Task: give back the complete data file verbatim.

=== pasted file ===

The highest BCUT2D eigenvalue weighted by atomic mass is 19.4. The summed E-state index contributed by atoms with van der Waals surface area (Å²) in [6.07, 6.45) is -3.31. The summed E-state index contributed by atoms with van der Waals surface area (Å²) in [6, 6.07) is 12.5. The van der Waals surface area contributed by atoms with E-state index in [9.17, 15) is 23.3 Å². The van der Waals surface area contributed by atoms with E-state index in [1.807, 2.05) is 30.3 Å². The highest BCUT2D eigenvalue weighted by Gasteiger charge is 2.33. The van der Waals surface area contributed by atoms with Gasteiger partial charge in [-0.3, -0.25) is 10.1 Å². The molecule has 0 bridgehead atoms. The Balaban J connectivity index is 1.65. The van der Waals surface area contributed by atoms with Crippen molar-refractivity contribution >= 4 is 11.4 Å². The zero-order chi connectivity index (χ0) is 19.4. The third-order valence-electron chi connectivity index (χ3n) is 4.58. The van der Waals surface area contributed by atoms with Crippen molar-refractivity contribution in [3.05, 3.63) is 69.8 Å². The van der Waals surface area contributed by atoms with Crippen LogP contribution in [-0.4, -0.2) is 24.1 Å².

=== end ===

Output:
The highest BCUT2D eigenvalue weighted by atomic mass is 19.4. The summed E-state index contributed by atoms with van der Waals surface area (Å²) in [6.07, 6.45) is -3.31. The summed E-state index contributed by atoms with van der Waals surface area (Å²) in [6, 6.07) is 12.5. The van der Waals surface area contributed by atoms with E-state index in [9.17, 15) is 23.3 Å². The van der Waals surface area contributed by atoms with E-state index in [1.807, 2.05) is 30.3 Å². The highest BCUT2D eigenvalue weighted by Gasteiger charge is 2.33. The van der Waals surface area contributed by atoms with Gasteiger partial charge in [-0.3, -0.25) is 10.1 Å². The molecule has 0 bridgehead atoms. The Balaban J connectivity index is 1.65. The van der Waals surface area contributed by atoms with Crippen molar-refractivity contribution >= 4 is 11.4 Å². The zero-order chi connectivity index (χ0) is 19.4. The third-order valence-electron chi connectivity index (χ3n) is 4.58. The van der Waals surface area contributed by atoms with Crippen molar-refractivity contribution in [3.05, 3.63) is 69.8 Å². The van der Waals surface area contributed by atoms with Crippen LogP contribution in [-0.4, -0.2) is 24.1 Å².